Project company

Why must the project company only sell its electricity on the wholesale market within the framework of a VPPA? – Energy and Natural Resources


United States: Why must the project company only sell its electricity on the wholesale market within the framework of a VPPA?

To print this article, all you need to do is be registered or log in to Mondaq.com.

A common question for commercial and industrial (C&I) buyers is why there is a commitment that the project company must sell everything electricity which it settles financially with the C&I customer on the wholesale market. A virtual PPA (VPPA) is an agreement with the C&I customer and the project company which provides for a financial settlement in relation to the wholesale price of electricity. The C&I client will generally receive from the project company a Renewable Energy Certificate (REC) for each megawatt hour (MWh) financially settled.

The basic payment terms in a VPPA are a formula: Fixed Price minus Variable Price, where (a) the Fixed Price is a fixed price in $/MWh, and (b) the Variable Price is the variable wholesale price. If the variable price is higher than the fixed price, the project company will owe the difference to the C&I client. If the variable price is lower than the fixed price, the C&I client will owe the difference to the project company. The fixed price is usually set where, most often, the C&I client is expected to receive more money from the project company than the C&I client has to send to the project company.

A fundamental principle underlying the payment term in VPPAs is that the project company receives the wholesale price (i.e. the project company receives the variable price) from the wholesale market through of its physical sale of electricity on the wholesale market. This is mainly what ensures that the project company can pay the C&I client if the wholesale price (i.e. the variable price) is higher than the fixed price.

If all or part of the electricity produced by the project company can be physically sold at a fixed rate to another customer (which is not the wholesale market), the creditworthiness of the project company will be compromised due to its payment obligations. under the VPPA:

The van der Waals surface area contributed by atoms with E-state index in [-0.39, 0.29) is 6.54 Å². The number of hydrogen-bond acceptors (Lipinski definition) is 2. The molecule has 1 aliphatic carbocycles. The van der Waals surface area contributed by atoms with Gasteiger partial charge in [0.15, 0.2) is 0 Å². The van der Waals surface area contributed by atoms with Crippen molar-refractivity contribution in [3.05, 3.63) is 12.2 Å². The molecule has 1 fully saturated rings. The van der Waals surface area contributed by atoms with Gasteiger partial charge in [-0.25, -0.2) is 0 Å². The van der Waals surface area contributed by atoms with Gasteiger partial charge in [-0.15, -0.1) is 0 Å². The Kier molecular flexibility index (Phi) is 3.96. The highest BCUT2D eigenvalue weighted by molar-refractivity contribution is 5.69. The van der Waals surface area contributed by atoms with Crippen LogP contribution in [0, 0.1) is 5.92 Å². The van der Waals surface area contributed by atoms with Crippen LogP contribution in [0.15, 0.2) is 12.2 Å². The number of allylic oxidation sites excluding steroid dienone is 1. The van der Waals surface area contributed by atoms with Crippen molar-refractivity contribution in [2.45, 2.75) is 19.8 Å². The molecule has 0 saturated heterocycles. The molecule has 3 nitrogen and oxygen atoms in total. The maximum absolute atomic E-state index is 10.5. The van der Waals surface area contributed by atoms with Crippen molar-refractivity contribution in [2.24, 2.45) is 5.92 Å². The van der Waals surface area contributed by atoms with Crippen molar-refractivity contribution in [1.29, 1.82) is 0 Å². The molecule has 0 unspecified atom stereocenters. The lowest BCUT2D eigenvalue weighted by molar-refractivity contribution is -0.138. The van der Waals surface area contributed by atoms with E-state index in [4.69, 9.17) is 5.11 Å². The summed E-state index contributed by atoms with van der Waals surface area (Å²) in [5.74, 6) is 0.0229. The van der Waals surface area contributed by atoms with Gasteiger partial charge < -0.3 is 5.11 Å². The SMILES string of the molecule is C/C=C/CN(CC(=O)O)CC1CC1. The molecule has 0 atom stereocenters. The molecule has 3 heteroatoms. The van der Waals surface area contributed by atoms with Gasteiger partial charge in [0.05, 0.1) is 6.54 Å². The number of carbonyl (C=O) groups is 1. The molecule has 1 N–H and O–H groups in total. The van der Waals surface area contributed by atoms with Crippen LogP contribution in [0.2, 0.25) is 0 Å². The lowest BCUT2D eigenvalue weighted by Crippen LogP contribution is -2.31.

1. First of all, a mismatch will be created between the price in $/MWh that the project company will receive from this sale to a third party and the wholesale price. For example, if the wholesale price is $50/MWh (and higher than the fixed price) and the third-party fixed price is $40/MWh, the VPPA payment formula will require the project company to pay the C&I customer as if he were receiving $50/MWh. MWh, instead of the $40/MWh it actually received, for each MWh sold to the third party. This creates a cash flow problem for the project company as to where it will receive the $10/MWh shortfall it must pay to the C&I customer, thus creating payment uncertainty to the C&I customer.

2. Second, there will also be a lag between the solvency of this third party and the solvency of the wholesale market. Wholesale electricity markets (until the Texas winter storm in Uri in 2021) are generally considered very safe. Even after the Uri winter storm, a third party buying physical electricity from the project company is probably less likely to pay their bills compared to the wholesale market. This creates more uncertainty about the project company’s ability to pay the C&I client, because the C&I client must rely on the third party’s ability to pay the project company in order for the project company to pay the C&I client.

Some of these credit issues could be partially alleviated with credit support, but any type of credit support, absent an unlimited parental guarantee, has its limitations. Instead, a project company will provide a commitment to the C&I customer that the project company will not physically sell the electricity it settles financially with the C&I customer to anyone, except for wholesale market sales. .

The content of this article is intended to provide a general guide on the subject. Specialist advice should be sought regarding your particular situation.

POPULAR ARTICLES ON: US Energy and Natural Resources

FERC backtracks on pipeline approval policy changes

Holland & Knight

The Federal Energy Regulatory Commission (FERC) issued a brief order on March 24, 2022, reversing historic — and divisive — changes it announced weeks ago to its gas pipeline certification policies. .

An Introduction to CCUS Regulations in Louisiana

Liskow and Lewis

Carbon capture, use and storage (CCUS) projects involve various legal issues. Like traditional exploration and development, CCUS projects require the operator to secure both the…

New LNG agreement between EU and US

Haynes and Boone

For example, how will the United States export the extra gas when its terminals are operating near capacity? Can European terminals cope with additional imports? Are there enough LNG carriers to ship the additional gas, …


Source link